Everywhere you look, data has taken over football as more pundits, writers and supporters focus on statistics. Do you know your expected goals (or xG) from your passes allowed per defensive action (or PPDA)?
At Wolves, they have a 10-person analysis department led by Mat Pearson, with five dedicated to the first team and five to the academy, while training strategy manager Jhony Conceicao and football analyst first-team Diogo Camacho are part of Bruno Lage’s coaching staff and lean on the expertise of the analytics service.
Conceicao and Camacho describe themselves as Lage’s “eyes” and work with the analysis team off the pitch, as well as with Lage and the players on it.
Numbers are still vital to their work of analyzing team performance and planning a strategy for the fixtures ahead, but they insist that quality trumps quantity every time.
“We try to work more with qualitative information, but sometimes it’s important to check the numbers as well,” Conceicao said.
“From my point of view, I start my work without numbers. I start collecting the qualitative information and then I cross it with the numbers. If I do the opposite, it can influence my opinion when I start watching the game.
“We can determine whether our idea is correct or not and change when we see the numbers. Over the last 10 years numbers have become very important in sport.
“Most of the information comes through videos and we create similar scenarios of the opponent and after that we will discuss it.
“When we choose the videos to show to the gaffer, we also try to add some strategic suggestions. We then share the opinions between all the staff and the last word goes to the gaffer, he chooses the last clips to show to the players.
Conceicao and Camacho split the work equally to tackle the game Wolves just played and the game ahead – while dividing that up by looking at the opponent and Wolves individually, before putting together information and lessons learned .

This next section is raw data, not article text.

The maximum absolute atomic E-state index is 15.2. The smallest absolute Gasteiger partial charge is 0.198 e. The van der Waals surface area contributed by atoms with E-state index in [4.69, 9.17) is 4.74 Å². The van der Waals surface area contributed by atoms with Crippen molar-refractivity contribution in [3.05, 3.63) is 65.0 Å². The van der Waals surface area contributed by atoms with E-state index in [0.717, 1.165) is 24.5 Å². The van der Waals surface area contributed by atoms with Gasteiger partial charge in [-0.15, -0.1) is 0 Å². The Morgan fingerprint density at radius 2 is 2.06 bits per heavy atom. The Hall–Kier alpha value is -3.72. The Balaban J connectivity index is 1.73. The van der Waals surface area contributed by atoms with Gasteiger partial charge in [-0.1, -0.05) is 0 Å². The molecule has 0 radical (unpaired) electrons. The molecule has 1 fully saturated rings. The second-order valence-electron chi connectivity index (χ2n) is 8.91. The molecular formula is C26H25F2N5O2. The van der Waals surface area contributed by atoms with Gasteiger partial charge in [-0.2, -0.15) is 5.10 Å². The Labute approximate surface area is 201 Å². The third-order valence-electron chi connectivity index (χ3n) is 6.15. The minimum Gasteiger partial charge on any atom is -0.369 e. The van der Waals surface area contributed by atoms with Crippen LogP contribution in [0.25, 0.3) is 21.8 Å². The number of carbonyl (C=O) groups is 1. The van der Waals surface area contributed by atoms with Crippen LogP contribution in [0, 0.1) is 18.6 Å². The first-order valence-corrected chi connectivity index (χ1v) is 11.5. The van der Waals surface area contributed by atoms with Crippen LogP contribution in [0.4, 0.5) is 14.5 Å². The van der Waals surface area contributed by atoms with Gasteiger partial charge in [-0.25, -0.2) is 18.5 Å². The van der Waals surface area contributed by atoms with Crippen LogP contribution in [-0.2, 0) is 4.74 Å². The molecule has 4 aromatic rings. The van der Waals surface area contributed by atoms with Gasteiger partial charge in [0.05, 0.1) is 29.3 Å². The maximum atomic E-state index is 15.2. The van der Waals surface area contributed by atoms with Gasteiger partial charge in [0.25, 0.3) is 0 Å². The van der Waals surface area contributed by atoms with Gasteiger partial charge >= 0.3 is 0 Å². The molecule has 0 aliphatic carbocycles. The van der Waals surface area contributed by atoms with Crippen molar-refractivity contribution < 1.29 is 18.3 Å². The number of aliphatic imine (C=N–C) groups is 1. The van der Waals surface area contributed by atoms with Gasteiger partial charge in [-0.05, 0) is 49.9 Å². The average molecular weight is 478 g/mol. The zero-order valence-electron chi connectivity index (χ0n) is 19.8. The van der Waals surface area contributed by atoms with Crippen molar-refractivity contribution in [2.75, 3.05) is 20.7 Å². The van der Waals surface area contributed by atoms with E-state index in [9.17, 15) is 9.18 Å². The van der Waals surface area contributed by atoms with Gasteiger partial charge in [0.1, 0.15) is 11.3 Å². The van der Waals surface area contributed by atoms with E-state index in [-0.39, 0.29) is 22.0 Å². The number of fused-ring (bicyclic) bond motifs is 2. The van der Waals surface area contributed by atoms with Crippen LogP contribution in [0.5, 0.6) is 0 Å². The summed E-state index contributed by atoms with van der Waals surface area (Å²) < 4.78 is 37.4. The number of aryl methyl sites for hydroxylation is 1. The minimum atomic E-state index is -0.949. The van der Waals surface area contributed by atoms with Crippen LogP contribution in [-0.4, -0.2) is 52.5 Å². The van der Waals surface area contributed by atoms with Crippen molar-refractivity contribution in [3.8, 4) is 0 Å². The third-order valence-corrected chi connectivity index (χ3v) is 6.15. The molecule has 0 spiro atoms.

It is, to say the least, complex. Then add a midweek game, especially a cup game against a lesser-known team, and their work becomes even more intense.
“In a normal week with a game, Jhony will be more focused on analyzing the opponent, but he’s also watching the team and I’m also watching the opponent,” Camacho said.
“In a normal week, I will start with our past game and then move on to the opponent. If there are weeks with multiple games, we need to share the games between us to maximize information.
“We try to be the eyes of the manager and understand everything the opponent is doing and try to understand deeply what our team is doing, according to Bruno’s ideas.
“We try to get as much information as possible and give the essential information to the rest of the team. Our job is to filter this information to Bruno and the rest of the staff, to obtain the best possible performance.
“When we look at the opponent, we always have our team in mind because the main points are the same.
“If we look at the opponent’s strengths or weaknesses, we look at how we can defend and attack them, and with our own team we look at what we are doing well and what we need to keep improving.
“We try to match what we see in training to what we see in games. You look for things to improve and then you work on them in training.
“It’s not always that we did something wrong, but that the opponent forced us to do it. So next time we need the right solution.”
Camacho turned just 23 last week and his move to Wolves was his first time working outside his native Portugal.
He started working as a first-team analyst at Famalicao in 2018 before his move to England last summer when Lage arrived at the club.
Not only is he thrilled with the move and making it a real success, but he always aims to bring in new ideas as a young voice among the staff.
“It was a dream come true,” he said. “Everything happened very quickly, but after a few years in Portugal at Famalicao, I gained experience and learned a lot every day.
“Coming here was easier to adapt than I thought, because I’ve never lived abroad. The difference between competition and work is good. It’s the top and you have to be 100% focused % each day.
“Every match is difficult, every training brings something new. You always have to be focused.
“I try to learn from everyone and Jhony has been a great role model for me.
“He has a lot more experience than me and I try to learn everything I can from him. I also try to give what I know to Jhony and others.”
Analysts’ work is crucial and can mean the difference between winning or losing a Premier League game and Conceicao believes Camacho adds a lot of quality to the team.
“Every member of the analytics department is important to our quality,” Conceicao said.
“Diogo is a young boy who started a few years ago at a high level. He is an intelligent boy and he can bring us something new. He is important for our staff.”